Inventing Your Own Lines

A great way to improve your chess is to try inventing your own lines. Unlike the ‘monkey see, monkey do’ approach to openings that many adopt, trying to find new ideas engages and helps develop chess skills. You need to understand typical plans and then find ways to implement them on the board.

Is it necessary to find something completely new in order to be inventive? No. You can take an established line and try to come up with some new wrinkles later on, say around move 10 or 12. Of course it helps if the lines you investigate are not the most fashionable ones as these can get picked apart rather exhaustively.

One of my own efforts in this field was the development of 2.d3 against the Sicilian (1.e4 c5). I’d seen an article by Lawrence Day on ‘big clamp’ formations and wanted to formalize his strategic concepts to create an anti-Sicilian repertoire. It worked quite well and I subsequently made a video on it for Foxy Openings which can now be found at my Tiger Chess site.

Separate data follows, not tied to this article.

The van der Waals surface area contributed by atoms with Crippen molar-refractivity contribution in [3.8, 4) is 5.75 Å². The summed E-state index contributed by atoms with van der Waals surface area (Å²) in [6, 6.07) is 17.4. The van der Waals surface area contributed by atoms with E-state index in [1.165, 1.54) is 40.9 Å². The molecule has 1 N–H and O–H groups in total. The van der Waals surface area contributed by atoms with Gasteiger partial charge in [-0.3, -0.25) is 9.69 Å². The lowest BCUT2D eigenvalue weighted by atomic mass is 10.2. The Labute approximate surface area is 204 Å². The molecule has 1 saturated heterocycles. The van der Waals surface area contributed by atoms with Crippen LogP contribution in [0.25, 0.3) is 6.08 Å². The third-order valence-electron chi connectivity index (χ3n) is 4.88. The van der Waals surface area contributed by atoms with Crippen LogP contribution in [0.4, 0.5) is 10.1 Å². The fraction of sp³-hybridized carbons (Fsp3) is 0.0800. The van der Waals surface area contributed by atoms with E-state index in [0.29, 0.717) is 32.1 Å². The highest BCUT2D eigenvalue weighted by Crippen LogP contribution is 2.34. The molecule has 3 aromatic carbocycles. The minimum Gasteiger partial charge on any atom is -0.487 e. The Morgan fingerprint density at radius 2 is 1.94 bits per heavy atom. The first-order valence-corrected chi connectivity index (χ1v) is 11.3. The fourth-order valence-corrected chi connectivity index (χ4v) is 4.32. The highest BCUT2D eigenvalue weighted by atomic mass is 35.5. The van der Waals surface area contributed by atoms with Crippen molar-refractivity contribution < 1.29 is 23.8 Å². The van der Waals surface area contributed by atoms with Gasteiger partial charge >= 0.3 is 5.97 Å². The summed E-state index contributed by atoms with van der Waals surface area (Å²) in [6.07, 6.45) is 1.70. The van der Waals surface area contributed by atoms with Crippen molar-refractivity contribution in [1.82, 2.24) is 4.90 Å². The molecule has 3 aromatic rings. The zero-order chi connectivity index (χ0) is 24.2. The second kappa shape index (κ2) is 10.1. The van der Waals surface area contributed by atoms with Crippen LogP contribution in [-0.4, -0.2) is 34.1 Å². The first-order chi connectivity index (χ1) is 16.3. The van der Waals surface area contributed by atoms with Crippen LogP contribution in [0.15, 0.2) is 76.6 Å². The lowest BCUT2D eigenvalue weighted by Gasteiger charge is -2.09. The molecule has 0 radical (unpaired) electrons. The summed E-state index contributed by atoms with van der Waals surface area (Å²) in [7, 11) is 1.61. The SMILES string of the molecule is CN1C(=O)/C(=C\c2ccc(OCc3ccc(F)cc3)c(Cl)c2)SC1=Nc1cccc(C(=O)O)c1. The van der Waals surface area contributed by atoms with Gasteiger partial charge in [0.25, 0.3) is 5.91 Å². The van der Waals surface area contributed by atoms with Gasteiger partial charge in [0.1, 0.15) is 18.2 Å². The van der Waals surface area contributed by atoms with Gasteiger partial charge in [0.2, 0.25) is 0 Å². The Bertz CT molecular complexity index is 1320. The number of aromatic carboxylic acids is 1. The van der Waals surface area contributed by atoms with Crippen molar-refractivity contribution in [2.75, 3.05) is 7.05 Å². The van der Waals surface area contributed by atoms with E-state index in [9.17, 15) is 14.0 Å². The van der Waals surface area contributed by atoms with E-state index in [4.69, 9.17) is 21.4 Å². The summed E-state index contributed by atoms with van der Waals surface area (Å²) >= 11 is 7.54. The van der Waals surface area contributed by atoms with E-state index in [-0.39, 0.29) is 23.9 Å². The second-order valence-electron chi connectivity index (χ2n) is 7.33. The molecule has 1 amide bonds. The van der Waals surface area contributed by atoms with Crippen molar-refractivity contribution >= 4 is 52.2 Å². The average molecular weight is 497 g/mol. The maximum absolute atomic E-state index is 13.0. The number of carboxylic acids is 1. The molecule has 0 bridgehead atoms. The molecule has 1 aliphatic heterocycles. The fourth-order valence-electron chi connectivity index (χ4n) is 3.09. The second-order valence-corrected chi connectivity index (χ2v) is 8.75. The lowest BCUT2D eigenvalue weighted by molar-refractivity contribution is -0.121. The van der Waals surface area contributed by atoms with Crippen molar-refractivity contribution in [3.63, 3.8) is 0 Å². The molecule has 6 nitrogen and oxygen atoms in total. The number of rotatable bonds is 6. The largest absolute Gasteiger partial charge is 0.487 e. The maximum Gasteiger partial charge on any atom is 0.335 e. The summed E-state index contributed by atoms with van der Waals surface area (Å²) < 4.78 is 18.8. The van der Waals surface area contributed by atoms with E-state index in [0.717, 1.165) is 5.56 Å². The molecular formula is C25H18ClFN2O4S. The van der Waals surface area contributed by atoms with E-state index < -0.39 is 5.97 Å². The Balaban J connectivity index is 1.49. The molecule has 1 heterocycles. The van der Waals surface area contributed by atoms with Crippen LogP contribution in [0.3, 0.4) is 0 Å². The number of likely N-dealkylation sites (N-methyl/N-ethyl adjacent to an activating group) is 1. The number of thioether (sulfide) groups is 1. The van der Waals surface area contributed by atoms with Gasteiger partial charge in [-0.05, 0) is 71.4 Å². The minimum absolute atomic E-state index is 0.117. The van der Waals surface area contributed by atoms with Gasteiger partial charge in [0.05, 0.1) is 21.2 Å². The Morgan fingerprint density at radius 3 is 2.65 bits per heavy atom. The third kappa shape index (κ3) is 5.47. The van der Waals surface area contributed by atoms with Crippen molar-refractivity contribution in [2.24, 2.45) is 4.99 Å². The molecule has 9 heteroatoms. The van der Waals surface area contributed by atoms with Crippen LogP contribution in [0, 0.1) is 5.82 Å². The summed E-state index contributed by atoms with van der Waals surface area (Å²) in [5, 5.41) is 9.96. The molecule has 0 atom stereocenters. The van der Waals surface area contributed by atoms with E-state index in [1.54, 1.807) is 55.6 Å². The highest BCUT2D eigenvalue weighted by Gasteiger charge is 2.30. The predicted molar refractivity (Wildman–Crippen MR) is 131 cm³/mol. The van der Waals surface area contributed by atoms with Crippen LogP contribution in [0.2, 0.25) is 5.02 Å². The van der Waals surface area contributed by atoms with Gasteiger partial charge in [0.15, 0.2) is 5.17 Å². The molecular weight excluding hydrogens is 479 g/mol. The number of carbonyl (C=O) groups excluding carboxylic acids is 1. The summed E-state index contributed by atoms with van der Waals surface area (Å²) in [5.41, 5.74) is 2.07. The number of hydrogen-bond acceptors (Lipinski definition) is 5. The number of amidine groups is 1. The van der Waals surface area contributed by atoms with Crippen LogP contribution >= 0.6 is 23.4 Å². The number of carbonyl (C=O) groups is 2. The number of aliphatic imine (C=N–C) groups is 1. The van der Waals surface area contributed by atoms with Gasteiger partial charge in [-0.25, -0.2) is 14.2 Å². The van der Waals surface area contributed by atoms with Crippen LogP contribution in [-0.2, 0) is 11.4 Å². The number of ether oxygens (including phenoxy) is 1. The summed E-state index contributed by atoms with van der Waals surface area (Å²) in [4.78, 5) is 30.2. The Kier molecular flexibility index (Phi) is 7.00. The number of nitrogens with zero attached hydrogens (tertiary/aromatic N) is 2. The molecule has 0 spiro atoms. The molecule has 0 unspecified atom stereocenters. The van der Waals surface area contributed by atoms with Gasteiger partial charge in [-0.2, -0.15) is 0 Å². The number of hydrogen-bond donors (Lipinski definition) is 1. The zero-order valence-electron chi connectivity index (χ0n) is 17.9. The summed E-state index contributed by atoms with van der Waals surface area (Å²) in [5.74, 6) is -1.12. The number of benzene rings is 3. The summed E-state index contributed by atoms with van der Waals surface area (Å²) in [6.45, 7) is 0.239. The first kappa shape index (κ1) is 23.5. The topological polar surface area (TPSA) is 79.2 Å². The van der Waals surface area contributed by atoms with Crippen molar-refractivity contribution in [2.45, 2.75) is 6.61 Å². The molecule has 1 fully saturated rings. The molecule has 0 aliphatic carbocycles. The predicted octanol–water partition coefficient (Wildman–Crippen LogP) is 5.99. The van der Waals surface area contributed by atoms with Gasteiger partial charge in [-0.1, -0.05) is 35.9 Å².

Here’s some more about the 2.d3 video which you can add to your Tiger Chess membership whether you’re a full or video member:

Nigel Davies

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About NigelD

Nigel Davies is an International Chess Grandmaster living in St. Helens in the UK. The winner of 15 international tournaments he is also a former British U21 and British Open Quickplay Champion and has represented both England and Wales on several occasions. These days Nigel teaches chess through his chess training web site, Tiger Chess, which has articles, recommendations, a monthly clinic, videos and courses. His students include his 15 year old son Sam who is making rapid progress with his game. Besides teaching chess, Nigel is a registered tai chi and qigong instructor and runs several weekly classes.